Concurrent Transfer and the Extension of H-1B Employment
Changes in employment such as transfer or extension of H-1B status always require the notification of the USCIS. This ensures that the H-1B worker retains a valid non-immigrant H-1B status or a concurrent H-1B position.
If the change in employment comes due to a layoff in the main H-1B position or cap exempt, the H-1B worker still retains their status and can continue working for the H-1B concurrent employer, you just have to specifically mention it in your application.
Can An H-1B Holder Work for Two Employers On a Specialty Occupation?
Yes. An H-1B visa holder can work for two or more employers. Of course, this is only possible through the second concurrent H-1B application. The H-1B visa holder will have to file an H-1B petition to the USCIS via their new employer to work both jobs. You must have a higher degree in that field and must be working for a cap-subject employer or a cap-exempt employer.
Like the H1B visa transfer procedure, you can be eligible for work as soon as all fees are paid and the USCIS receives the filling for the concurrent H-1B status. Keep in mind that you’ll need to satisfy all the requirements in getting your second job as you did with the first position.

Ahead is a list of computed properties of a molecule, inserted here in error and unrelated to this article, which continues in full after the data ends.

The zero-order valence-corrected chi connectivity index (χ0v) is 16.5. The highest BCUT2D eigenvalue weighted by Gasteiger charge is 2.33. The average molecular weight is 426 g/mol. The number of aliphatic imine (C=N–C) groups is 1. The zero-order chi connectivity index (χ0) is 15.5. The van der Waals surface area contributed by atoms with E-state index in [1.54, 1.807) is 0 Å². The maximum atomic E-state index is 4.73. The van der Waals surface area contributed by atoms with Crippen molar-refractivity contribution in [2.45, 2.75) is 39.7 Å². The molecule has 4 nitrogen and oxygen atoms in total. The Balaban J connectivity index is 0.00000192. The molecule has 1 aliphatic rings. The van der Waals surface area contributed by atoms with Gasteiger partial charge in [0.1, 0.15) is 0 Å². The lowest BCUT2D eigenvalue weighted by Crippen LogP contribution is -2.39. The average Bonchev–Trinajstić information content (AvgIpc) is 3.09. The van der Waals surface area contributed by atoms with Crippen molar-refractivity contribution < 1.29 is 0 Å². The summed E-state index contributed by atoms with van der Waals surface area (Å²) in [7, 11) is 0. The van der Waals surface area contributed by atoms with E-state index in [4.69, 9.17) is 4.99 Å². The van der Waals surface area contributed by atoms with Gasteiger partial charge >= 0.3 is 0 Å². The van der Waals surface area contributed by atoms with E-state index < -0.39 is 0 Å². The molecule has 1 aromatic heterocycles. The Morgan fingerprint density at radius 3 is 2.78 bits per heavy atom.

When all the necessary approvals have been exclusively obtained by foreign nationals who want to take up new employment with cap subject employers you can have two H1Bs that you can hold simultaneously.
Contact Herman Legal Group Today!
The 2nd concurrent H1B is commonly referred to by many, but only a few get through with the application process. If you are one of those struggling to understand the minimum requirement, the specific course to take, and anything else that relates directly to working for your first employer and another, you need an immigration attorney.
With the help of one, you can work with a new employer wishing to take you on full-time employment without falling victim to the too common misconception about 2nd Concurrent H1B.
At Herman Legal Group, we have over 26 years of experience handling immigration issues for many like you making us the best. To help you, you can schedule a consultation with us by calling +1-800-808-4013, +1-216-696-6170, or book online.
While getting a concurrent H-1B status generally looks straightforward, it does have several nuances that employers and employees must keep in mind. A concurrent H-1B petition for even a part-time H-1B employment won’t be granted because an H-1B petition already exists on the same level. Thorough preparation and application are essential to secure a Concurrent H1B visa.